The next two weeks were a blur of building, riding and exploring, plus hard work, sweat and blistered hands. The days were short and hot. The nights were long and cold. The exploration and prep work to ride lines and trails in the Indian Himalayas resulted in some of the most gratifying biking we’ve ever done. We would come home each day covered in dust to a sporadically-functioning cold shower and even that couldn’t kill our buzz. It was an incredible few weeks that culminated in biking through a high alpine village with a centuries-old monastery a stone’s throw away. A mind-blowing end to our time in the Spiti Valley.
Getting to Nongriat to explore its network of living root bridges turned out to be a much more difficult process than we envisioned. After three days of crude dirt and crumbling asphalt roads, we briefly made it back to civilization before spending four days navigating the over-complicated bus and train systems just to get there. Along the way we learned how to cram bikes, people and luggage in rickshaws and found out that full trains were not designed for travel with mountain bikes. Most importantly, we learned to never eat the train food again.
After what felt like months we finally made it to Cherrapunjee, the closest town to Nongriat. Still reeling from the effects of a food-borne parasite, we gladly took a day off to plan and rest, and mapped out a descent high above Nongriat to navigate to the valley bottom, usually only accessible by foot (or in our case, bikes). The trail down took every ounce of our energy. It was steep and technical with many more switchbacks than we anticipated. We were more than happy to swim in the valley’s crystal clear river, which gave us the rejuvenation we needed to ride on.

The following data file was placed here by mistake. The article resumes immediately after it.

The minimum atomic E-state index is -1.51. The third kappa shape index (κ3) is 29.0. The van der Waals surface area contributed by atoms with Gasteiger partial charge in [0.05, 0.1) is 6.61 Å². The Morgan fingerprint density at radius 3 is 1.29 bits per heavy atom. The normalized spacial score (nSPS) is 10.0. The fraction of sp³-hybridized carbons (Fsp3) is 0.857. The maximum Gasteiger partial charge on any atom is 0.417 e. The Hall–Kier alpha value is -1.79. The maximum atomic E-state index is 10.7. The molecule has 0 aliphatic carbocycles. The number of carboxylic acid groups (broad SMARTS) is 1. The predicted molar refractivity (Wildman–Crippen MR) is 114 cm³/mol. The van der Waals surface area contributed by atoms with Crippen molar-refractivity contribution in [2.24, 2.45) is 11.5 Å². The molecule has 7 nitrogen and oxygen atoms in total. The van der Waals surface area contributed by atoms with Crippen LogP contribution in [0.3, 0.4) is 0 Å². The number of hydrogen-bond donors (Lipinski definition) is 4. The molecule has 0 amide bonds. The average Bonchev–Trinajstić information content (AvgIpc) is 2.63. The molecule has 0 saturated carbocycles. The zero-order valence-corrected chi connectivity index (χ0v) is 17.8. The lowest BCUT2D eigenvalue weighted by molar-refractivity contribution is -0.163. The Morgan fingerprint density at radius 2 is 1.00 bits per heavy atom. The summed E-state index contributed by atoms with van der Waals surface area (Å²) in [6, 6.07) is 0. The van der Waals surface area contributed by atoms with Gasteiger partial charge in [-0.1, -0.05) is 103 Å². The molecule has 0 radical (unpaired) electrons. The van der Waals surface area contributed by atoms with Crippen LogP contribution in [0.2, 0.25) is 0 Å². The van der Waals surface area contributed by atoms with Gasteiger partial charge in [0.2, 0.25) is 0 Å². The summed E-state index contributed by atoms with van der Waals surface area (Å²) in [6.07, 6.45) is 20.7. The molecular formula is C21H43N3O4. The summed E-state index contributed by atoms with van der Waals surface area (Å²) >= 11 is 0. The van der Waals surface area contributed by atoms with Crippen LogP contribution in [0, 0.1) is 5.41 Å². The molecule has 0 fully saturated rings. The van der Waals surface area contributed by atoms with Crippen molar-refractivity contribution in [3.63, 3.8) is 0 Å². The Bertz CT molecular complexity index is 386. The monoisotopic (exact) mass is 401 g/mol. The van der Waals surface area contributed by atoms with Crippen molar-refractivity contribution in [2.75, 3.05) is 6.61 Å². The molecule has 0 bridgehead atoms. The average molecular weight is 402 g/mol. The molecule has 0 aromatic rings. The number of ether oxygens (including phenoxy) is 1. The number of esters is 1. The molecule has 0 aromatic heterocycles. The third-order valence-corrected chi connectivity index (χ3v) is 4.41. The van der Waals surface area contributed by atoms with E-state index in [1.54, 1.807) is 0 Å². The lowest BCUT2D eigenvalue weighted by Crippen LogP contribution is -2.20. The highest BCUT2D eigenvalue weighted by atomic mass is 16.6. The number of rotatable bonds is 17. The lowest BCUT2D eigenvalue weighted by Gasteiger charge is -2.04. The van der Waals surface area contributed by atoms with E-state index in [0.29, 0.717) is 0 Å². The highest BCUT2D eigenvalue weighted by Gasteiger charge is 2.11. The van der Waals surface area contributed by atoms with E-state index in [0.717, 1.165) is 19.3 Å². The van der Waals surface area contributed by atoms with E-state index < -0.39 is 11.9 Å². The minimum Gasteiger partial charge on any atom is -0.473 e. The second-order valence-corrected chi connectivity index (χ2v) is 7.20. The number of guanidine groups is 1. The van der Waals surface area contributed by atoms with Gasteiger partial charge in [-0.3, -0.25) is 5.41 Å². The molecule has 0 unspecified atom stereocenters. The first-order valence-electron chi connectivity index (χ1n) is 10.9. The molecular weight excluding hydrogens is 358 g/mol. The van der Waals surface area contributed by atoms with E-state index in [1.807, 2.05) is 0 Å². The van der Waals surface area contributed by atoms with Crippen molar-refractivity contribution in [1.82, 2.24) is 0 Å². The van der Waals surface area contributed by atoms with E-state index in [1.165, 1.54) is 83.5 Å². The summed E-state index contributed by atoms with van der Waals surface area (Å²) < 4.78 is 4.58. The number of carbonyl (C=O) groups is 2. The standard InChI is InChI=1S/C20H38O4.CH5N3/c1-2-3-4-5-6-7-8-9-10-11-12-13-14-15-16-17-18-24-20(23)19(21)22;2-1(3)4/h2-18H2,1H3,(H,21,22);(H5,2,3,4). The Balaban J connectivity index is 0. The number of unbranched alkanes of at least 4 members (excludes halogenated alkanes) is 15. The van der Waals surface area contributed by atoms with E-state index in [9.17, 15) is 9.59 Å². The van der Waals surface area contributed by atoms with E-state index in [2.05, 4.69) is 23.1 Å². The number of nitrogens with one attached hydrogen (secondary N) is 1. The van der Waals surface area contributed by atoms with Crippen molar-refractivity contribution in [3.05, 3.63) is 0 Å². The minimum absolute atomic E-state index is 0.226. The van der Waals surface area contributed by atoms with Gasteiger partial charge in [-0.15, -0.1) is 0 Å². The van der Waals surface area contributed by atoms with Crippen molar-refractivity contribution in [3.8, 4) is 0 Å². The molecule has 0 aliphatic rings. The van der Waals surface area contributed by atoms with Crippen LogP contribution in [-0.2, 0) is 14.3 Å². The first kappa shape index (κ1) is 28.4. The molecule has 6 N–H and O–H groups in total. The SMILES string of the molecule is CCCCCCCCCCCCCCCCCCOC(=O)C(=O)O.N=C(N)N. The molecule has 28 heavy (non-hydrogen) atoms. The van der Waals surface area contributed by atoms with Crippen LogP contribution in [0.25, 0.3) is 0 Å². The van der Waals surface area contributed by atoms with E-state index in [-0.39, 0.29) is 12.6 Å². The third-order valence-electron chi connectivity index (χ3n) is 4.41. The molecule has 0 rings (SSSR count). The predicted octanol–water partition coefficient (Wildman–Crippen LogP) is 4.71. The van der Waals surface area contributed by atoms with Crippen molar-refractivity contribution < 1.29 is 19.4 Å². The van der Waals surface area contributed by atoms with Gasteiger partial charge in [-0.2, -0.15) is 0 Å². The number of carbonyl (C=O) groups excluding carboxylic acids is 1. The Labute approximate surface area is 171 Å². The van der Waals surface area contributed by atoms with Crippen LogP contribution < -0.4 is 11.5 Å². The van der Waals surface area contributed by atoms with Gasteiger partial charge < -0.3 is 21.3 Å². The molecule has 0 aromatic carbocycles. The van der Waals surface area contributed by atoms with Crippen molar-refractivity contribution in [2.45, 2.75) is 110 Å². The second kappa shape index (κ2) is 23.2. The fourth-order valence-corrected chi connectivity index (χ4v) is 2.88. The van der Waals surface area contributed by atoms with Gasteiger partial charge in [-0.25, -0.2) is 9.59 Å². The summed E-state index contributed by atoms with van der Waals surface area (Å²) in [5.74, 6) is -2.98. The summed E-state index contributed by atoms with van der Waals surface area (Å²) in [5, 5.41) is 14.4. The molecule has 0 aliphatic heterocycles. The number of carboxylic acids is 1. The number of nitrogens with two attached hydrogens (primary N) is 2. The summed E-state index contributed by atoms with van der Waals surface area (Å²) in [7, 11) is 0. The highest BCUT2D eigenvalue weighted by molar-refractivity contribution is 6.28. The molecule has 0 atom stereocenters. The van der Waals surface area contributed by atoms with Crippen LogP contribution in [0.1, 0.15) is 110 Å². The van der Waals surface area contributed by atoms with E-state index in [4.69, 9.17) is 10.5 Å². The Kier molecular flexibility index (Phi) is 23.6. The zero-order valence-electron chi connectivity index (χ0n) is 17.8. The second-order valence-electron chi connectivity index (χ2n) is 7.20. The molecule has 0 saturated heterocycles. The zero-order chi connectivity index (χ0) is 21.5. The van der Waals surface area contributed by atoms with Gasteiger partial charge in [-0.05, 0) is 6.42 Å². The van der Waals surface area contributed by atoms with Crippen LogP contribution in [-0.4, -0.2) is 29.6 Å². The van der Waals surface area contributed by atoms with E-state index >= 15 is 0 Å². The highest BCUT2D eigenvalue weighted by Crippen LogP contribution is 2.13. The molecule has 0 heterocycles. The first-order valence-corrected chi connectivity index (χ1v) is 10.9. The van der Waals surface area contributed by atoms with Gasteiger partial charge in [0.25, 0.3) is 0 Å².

Sooner than we expected, the first living root bridge appeared: a two-level span hundreds of years old. The bridges are created from the roots of the banyan fig trees, and manipulated by humans over generations to grow across rivers. The bridges are their means of inter-village connection during the monsoon season when the rivers grow impassable. It was an otherworldly sight and an unforgettable experience to ride across – not exactly the most technical feature to ride, but easily one of the most unique. On a trip full of wonderful and wild experiences, it was a big highlight of our adventure.
Our exploration of unridden India was an adventure success. A veritable highlight real of stunning views and surreal riding environs. It isn’t a mountain bike mecca (yet), but with a little hard work it was so much more: riding in a biking world unknown.
Video by Vincent Emond.
India’s fringe mountain biking community turned out to be a massive playground for Steve, Justa, Vince and Chris. MEC was proud to support them on their epic journey via expedition grant funding.
Want to see more wild places to ride in the world? Check out 10 must-do mountain bike destinations.